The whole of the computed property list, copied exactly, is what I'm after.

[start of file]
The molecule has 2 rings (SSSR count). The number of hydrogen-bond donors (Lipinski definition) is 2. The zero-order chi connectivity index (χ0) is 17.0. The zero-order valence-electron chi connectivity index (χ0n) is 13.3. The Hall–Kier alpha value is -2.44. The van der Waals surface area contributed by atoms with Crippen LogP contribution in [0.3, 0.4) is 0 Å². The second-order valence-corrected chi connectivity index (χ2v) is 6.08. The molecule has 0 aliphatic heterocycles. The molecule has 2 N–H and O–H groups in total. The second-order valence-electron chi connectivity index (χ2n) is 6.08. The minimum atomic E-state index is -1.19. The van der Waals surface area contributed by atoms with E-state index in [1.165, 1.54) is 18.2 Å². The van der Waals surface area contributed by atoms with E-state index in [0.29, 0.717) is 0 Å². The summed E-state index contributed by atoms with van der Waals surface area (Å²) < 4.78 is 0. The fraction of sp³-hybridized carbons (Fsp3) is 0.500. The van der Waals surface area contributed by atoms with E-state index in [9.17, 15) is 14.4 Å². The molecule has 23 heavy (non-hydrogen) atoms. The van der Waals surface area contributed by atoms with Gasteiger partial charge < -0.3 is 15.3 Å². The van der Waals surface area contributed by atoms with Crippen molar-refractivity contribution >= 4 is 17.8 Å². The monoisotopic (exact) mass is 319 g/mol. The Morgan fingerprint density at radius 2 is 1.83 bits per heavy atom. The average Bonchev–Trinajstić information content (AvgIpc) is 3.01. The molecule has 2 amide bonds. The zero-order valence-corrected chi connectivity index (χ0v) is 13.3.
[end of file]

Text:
The molecule has 2 rings (SSSR count). The number of hydrogen-bond donors (Lipinski definition) is 2. The zero-order chi connectivity index (χ0) is 17.0. The zero-order valence-electron chi connectivity index (χ0n) is 13.3. The Hall–Kier alpha value is -2.44. The van der Waals surface area contributed by atoms with Crippen LogP contribution in [0.3, 0.4) is 0 Å². The second-order valence-corrected chi connectivity index (χ2v) is 6.08. The molecule has 0 aliphatic heterocycles. The molecule has 2 N–H and O–H groups in total. The second-order valence-electron chi connectivity index (χ2n) is 6.08. The minimum atomic E-state index is -1.19. The van der Waals surface area contributed by atoms with E-state index in [1.165, 1.54) is 18.2 Å². The van der Waals surface area contributed by atoms with E-state index in [0.29, 0.717) is 0 Å². The summed E-state index contributed by atoms with van der Waals surface area (Å²) < 4.78 is 0. The fraction of sp³-hybridized carbons (Fsp3) is 0.500. The van der Waals surface area contributed by atoms with E-state index in [9.17, 15) is 14.4 Å². The molecule has 23 heavy (non-hydrogen) atoms. The van der Waals surface area contributed by atoms with Gasteiger partial charge < -0.3 is 15.3 Å². The van der Waals surface area contributed by atoms with Crippen molar-refractivity contribution >= 4 is 17.8 Å². The monoisotopic (exact) mass is 319 g/mol. The Morgan fingerprint density at radius 2 is 1.83 bits per heavy atom. The average Bonchev–Trinajstić information content (AvgIpc) is 3.01. The molecule has 2 amide bonds. The zero-order valence-corrected chi connectivity index (χ0v) is 13.3.